We went inside and everyone took turns washing their hands, then sitting down in their spot for lunch. Once seated, the teacher reminded the children to speak softly. Everyone got situated, and the teacher sang a quiet song. Then, a candle was lit, and a poem “Candle Candle, Burning Bright”, was spoken. Next, soup was served to everyone (an organic vegetable soup). Everyone waiting until all the guests were served. A basket of freshly baked whole-wheat rolls were passed around, and organic cheese was sliced and given out. Miss Heidi explained (quietly) that the children had helped her make the soup and rolls the previous day.


Once lunch was served, everyone placed their napkins on their naps and ate quietly. For the first 10 minutes or so of lunch, talking is discouraged so everyone may concentrate on their meal. Then, the children are invited to visit quietly with their neighbors (no shouting across the table). The children ate, and ate and ate! Some children had 4 bowls of soup, two rolls, and several slices of cheese.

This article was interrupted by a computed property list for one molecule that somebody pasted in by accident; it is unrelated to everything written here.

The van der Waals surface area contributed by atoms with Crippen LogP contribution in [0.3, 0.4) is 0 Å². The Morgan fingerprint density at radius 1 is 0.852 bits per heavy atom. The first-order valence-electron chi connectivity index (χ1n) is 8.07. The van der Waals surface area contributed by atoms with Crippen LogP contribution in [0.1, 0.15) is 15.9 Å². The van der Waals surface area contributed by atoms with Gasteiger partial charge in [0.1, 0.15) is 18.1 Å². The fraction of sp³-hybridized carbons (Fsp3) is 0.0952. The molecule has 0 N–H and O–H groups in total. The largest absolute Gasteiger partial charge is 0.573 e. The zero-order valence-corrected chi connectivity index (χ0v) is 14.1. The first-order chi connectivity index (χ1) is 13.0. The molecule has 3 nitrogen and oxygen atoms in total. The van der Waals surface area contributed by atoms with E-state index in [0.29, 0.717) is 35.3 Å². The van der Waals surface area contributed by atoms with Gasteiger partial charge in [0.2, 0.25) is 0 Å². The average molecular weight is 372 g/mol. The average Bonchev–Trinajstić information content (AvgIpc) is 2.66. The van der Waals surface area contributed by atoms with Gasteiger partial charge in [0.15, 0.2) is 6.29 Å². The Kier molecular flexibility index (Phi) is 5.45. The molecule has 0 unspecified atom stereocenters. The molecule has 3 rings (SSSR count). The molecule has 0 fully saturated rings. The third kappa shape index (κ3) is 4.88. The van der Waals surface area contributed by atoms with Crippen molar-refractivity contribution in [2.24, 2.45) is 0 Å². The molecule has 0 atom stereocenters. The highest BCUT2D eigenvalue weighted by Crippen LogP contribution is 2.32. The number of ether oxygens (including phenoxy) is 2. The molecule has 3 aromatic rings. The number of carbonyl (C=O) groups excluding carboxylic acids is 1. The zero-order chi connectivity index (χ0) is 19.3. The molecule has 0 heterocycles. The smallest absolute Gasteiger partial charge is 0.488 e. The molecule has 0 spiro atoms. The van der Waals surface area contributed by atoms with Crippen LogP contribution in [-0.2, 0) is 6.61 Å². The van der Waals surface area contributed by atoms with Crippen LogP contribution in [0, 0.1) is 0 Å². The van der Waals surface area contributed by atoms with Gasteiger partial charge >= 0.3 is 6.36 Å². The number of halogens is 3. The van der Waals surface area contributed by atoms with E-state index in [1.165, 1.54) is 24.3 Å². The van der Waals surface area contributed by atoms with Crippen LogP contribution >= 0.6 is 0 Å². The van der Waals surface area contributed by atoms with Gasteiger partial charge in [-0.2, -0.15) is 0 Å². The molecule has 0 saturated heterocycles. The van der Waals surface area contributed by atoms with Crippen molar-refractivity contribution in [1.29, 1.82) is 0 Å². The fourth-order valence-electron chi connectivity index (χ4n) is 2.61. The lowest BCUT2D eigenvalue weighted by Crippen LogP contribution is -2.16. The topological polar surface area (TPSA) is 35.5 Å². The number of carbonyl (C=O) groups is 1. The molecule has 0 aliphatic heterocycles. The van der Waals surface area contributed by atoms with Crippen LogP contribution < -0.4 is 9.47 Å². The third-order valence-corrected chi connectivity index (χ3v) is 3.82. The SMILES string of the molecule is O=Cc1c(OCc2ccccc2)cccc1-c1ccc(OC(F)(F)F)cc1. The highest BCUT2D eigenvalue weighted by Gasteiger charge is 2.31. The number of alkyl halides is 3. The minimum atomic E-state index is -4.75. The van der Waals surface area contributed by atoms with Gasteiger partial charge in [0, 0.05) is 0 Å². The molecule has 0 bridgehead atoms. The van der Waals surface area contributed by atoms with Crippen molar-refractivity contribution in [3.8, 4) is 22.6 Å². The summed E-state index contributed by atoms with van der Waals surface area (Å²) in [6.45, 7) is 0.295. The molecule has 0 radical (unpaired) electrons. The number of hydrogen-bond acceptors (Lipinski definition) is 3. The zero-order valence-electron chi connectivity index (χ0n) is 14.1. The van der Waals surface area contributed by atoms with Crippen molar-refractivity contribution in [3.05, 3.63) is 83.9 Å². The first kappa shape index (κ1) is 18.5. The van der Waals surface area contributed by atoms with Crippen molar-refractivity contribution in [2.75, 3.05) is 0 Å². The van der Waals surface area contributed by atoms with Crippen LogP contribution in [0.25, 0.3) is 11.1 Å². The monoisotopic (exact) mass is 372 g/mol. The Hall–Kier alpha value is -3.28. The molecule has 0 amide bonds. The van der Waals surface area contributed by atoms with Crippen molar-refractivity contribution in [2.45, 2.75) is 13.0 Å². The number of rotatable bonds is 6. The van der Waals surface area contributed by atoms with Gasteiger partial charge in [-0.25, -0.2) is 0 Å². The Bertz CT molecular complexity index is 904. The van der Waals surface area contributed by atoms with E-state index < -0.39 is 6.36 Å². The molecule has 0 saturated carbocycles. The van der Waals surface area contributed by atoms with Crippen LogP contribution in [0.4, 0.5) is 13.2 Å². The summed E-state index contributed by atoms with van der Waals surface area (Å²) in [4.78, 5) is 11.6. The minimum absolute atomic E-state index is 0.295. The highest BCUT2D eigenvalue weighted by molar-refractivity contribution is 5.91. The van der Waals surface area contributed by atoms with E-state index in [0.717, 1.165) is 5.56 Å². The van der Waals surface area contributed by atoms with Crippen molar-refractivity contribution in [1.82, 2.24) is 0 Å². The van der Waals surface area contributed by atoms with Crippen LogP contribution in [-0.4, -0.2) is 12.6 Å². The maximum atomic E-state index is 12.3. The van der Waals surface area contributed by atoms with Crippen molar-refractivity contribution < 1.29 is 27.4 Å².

Near the end of the meal, Miss Heidi shared a personal story about something her teenage son had asked for when he was sick (to build a fort in the living room). Then, Miss Anne-Marie told a story about some foxes they’d found while cutting wood at home. I was also prompted to tell a story (oh dear...put on the spot, I won’t share it here). Then, the children told a few little things, and soon lunch was over.


A high school girl came in to help with the dishes, and 2 older children were chosen to be her helpers today. Two more children were asked to set up the beds. They pulled out play stands, and arranged them carefully in groups around the room. Then, they used pastel sheets to create “walls” for privacy. The other children went back outside to play in the yard. The helpers joined them as they finished their work.


At 1:00, the children all went in to rest. Bathroom breaks, warm washcloths on their faces and hands, and lotion are part of the rest ritual. Then, the lights are turned off, and everyone lays down quietly for about 20 minutes. The teachers sit quietly and meditate during this time. By then, everyone is asleep, and the teacher might work on quiet handiwork while the children finish their rest. After a good 45 minutes, they gently wake the children, everyone goes potty, etc, and then they head back outside until school is over.